It wasn't until the end of my first year at Keswick that I finally began to understand just how important this melding of the spiritual and the educational was, and to begin to see what it was supposed to produce in us. One afternoon, as we were filing out of our classroom toward the playground, I heard yelling, banging, music, and general mayhem coming from the direction of the gymnasium. It was a high school pep rally, my teacher explained. They were getting excited about that night's basketball game. Manuel told me that when we got older we could learn to play musical instruments and sit next to each other and play in the pep band during games, and he seemed inordinately excited at the prospect.
But it wasn't the noise and music that I found mesmerizing. It was what they were saying. I could hear them stomping their feet on the wooden bleachers, clapping in unison, and yelling, over and over and over again, "Go Crusaders, GO!" "What's a crusader?" I asked. "You know," my teacher said, "the Crusader in the gym. Our mascot." The Crusader was the person painted on one large wall of the gymnasium; I stared at him on the rainy days, when we were exiled to the gym for games of tag and duck, duck, goose. He was an aristocratic-looking man clad in armor, atop a charging horse. In his left hand was an imposing shield, in his right a lance, and his helmet was emblazoned with a large cross. I hadn't realized that we were supposed to be Crusaders.
But then it made sense.
I had memorized a verse that year, from Ephesians: "Put on the whole armor of God, that ye may be able to stand against the wiles of the devil. For we wrestle not against flesh and blood, but against principalities, against powers, against the rulers of the darkness of this world, against spiritual wickedness in high places." Like the Crusader, I was supposed to put on armor and fight. Like that lone warrior, I was to learn to arm myself with knowledge of the Bible to protect myself against the dark forces at work in the world, forces that still seemed vague and far away to a kindergartner.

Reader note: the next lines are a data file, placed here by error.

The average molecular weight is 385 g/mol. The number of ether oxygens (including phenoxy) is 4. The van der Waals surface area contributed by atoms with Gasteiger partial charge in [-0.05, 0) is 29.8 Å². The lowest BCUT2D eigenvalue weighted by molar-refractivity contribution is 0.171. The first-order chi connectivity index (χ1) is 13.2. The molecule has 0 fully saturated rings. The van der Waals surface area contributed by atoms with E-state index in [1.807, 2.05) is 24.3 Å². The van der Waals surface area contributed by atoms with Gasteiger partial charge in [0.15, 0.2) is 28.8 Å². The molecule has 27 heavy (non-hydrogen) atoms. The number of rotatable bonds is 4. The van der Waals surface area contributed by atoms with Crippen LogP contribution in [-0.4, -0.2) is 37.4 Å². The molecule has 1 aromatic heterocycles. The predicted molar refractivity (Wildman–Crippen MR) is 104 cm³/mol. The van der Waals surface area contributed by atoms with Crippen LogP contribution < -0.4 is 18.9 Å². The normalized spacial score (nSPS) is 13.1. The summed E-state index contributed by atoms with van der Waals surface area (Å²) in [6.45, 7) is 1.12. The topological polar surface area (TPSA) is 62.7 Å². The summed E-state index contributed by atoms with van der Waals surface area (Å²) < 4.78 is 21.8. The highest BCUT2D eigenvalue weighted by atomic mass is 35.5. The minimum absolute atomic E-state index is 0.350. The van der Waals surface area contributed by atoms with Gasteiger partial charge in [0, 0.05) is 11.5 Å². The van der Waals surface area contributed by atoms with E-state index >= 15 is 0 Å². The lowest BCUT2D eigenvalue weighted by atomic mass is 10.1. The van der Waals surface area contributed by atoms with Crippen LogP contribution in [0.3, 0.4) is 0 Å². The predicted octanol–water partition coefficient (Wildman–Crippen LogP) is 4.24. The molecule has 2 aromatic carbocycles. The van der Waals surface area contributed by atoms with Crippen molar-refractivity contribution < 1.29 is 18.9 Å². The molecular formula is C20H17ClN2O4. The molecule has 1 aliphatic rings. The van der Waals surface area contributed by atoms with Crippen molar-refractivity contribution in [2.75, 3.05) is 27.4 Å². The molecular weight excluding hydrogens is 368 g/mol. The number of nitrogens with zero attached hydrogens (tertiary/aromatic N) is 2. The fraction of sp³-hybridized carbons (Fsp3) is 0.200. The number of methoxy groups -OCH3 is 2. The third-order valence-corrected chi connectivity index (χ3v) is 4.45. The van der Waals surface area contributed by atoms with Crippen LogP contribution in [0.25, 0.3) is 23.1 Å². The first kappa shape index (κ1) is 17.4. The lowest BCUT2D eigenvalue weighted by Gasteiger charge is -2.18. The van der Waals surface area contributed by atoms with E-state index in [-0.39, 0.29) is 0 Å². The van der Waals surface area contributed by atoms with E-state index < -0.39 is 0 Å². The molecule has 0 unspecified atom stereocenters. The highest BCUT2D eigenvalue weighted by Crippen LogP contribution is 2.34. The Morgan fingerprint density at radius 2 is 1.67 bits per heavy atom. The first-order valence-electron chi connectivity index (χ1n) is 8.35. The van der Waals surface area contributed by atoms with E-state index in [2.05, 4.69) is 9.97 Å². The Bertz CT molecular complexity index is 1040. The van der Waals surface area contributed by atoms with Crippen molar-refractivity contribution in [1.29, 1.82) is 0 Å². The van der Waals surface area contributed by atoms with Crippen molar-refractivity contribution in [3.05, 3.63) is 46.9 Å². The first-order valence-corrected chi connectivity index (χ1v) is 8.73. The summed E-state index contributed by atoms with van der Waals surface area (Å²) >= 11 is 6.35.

The Bible, which that first day of school had been unfamiliar and strange, by the end of the school year had become my indispensable companion. It was helping me to make sense of the world I already knew. The Bible stories I heard every day -- stories about burning bushes, plagues, and other freakish expressions of God's power over nature -- seemed sensible in a place where we shared our world with sharks, scorpions, stingrays, snakes, fire ants, mosquitoes, alligators, opossum, armadillos, and raccoons.
Every year brought red tide -- the bloom of ocean algae that turned the balmy Gulf of Mexico into a reeking charnel house of dead fish. People's homes were swallowed up, overnight, by sinkholes -- the phantom menace of life at sea level -- and trailers and trees were tossed yards by the buffeting of hurricane-force winds, the evidence of nature's swift, destructive force. Not as common but still frequent were the stories of some hapless retiree being dragged into a lake and devoured by a fourteen-foot alligator. But such things happened all the time in Scripture, and even echoes of the exotic creatures I saw in Florida could be found in the Bible. Alligators, my teacher reminded me, are just like the leviathan described in Psalms.